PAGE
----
Resilience and Dynamism of Embedded Financial Transactions in Cameroon

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Journal Article
Journal of Economic Issues, 2017, 51 (1), pp. 181 - 200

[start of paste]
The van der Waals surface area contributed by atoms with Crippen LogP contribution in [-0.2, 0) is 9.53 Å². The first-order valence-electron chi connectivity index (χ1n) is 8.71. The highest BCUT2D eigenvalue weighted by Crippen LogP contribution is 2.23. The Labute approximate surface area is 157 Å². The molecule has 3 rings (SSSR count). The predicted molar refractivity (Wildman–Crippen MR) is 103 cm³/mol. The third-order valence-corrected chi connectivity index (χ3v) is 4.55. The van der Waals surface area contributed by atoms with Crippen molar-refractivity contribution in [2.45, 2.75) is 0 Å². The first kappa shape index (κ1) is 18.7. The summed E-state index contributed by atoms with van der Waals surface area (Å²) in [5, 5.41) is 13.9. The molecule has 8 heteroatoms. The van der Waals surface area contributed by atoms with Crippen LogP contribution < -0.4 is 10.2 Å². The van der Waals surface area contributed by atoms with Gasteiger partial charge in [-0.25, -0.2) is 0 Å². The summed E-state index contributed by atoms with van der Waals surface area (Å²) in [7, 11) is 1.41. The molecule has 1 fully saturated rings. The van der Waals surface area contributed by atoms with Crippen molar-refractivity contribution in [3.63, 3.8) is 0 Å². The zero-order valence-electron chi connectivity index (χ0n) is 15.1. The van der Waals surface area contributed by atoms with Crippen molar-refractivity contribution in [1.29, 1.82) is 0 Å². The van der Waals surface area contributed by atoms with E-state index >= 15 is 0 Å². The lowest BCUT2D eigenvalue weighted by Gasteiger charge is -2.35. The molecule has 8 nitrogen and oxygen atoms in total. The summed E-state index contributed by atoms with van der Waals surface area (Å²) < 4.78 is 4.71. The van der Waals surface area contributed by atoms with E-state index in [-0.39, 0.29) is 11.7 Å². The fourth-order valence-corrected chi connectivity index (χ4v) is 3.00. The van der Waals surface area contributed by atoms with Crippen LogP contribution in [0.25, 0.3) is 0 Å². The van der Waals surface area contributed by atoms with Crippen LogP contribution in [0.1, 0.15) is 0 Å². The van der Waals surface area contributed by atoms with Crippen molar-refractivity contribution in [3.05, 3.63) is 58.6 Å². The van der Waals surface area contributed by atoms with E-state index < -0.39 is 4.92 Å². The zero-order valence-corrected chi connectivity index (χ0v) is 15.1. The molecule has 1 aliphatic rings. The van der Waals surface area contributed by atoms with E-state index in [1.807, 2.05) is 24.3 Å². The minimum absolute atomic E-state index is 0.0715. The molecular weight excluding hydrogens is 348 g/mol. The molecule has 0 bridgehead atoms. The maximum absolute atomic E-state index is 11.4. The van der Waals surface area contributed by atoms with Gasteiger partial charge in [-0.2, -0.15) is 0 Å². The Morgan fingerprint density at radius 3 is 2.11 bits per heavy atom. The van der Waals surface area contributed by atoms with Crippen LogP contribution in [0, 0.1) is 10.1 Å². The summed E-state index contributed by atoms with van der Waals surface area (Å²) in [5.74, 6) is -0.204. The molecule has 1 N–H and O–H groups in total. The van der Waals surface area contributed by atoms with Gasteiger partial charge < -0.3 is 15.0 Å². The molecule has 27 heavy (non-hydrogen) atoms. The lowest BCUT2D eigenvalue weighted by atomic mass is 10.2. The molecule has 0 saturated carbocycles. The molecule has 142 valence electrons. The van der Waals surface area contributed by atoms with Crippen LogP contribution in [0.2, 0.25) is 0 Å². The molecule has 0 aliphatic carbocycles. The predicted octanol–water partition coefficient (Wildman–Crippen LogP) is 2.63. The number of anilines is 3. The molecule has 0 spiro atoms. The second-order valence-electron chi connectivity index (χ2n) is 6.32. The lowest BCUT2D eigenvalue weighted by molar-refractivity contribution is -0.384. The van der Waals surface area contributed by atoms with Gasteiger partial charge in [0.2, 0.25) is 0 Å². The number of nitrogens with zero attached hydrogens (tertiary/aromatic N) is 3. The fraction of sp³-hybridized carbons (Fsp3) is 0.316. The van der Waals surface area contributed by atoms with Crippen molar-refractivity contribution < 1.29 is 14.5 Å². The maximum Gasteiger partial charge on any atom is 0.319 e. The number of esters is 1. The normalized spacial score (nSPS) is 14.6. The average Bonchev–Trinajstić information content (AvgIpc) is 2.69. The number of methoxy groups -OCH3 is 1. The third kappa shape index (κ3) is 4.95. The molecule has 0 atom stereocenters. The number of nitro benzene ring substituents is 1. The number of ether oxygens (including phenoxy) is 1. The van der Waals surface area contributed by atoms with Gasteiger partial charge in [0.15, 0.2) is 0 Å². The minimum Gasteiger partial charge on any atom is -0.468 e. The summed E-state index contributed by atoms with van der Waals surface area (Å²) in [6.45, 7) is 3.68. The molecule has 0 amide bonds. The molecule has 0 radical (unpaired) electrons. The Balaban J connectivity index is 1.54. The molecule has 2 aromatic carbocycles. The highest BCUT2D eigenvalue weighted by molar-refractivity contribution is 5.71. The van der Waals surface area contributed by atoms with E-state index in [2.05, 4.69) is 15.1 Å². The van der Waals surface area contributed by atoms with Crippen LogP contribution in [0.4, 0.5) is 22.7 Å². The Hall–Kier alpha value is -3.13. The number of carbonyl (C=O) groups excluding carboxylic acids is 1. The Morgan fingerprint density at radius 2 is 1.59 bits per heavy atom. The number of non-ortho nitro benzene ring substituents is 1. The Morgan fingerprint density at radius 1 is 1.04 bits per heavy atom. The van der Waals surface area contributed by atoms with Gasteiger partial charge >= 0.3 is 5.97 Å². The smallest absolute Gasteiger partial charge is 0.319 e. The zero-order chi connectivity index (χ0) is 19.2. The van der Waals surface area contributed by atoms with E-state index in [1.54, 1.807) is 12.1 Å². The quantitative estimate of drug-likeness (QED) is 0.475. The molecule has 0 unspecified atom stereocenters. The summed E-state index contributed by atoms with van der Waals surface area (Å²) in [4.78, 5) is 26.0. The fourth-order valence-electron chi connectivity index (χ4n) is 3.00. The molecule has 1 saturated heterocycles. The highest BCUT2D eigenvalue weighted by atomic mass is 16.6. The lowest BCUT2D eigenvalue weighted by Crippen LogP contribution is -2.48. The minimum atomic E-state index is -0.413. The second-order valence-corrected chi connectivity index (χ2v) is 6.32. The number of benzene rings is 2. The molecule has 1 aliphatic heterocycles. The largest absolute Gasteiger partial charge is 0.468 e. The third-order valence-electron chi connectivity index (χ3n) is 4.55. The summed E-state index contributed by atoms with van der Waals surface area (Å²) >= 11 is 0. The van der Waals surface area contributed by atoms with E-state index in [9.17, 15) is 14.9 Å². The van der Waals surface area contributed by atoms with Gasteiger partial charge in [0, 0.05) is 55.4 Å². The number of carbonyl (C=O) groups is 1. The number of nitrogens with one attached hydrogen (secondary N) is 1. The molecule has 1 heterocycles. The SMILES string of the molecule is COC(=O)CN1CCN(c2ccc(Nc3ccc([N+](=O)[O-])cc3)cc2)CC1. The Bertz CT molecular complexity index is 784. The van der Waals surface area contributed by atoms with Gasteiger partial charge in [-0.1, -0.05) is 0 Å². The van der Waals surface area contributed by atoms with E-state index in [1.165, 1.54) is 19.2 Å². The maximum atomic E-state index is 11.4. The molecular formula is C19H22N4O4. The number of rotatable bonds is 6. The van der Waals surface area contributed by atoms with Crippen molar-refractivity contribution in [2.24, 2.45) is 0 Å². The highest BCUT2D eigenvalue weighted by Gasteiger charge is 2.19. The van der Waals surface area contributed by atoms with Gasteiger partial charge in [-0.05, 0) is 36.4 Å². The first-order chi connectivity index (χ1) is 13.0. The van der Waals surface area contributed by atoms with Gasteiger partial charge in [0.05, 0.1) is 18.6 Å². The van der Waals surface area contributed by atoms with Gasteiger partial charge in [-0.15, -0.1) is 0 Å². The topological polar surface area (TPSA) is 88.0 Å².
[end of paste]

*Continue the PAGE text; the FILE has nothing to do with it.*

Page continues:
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© 2017, Journal of Economic Issues / Association for Evolutionary Economics. Abstract: Following the recent financial crisis, institutional economists have issued a “call” for institutionalist research on alternative financial systems. While suggestions have been forthcoming, (for example, in Volume 48, Issue 4 of the Journal of Economic Issues), most have centered on national-level innovations in advanced capitalist countries, prompting further calls for “community” and individual level anti-capitalist financial relations. With this article, we respond to such calls. We show how networks of finance in Cameroon bridge the formal/informal dualisms in lending/savings activities. We demonstrate that any debates about whether to formalize informal financial institutions or leave them alone weaken in Cameroon because, through networks, people access both formal and informal financial institutions for different purposes and at various stages in the life of these institutions. This dynamism explains why, in spite of the growth of money markets in Cameroon, informal financial institutions have not disappeared, nor declined. In fact, they have expanded, contrary to predictions in existing new institutional economics research. While informal institutions have evolved, they have not necessarily become formal banks, microfinance, or stock markets. Rather, the informal financial institutions have adopted and adapted in terms of both lending and saving practices in a country where growing formal financialization has become the norm. Our findings challenge neoclassical and new institutional economics theories about money, credit, and the actors in the money market.
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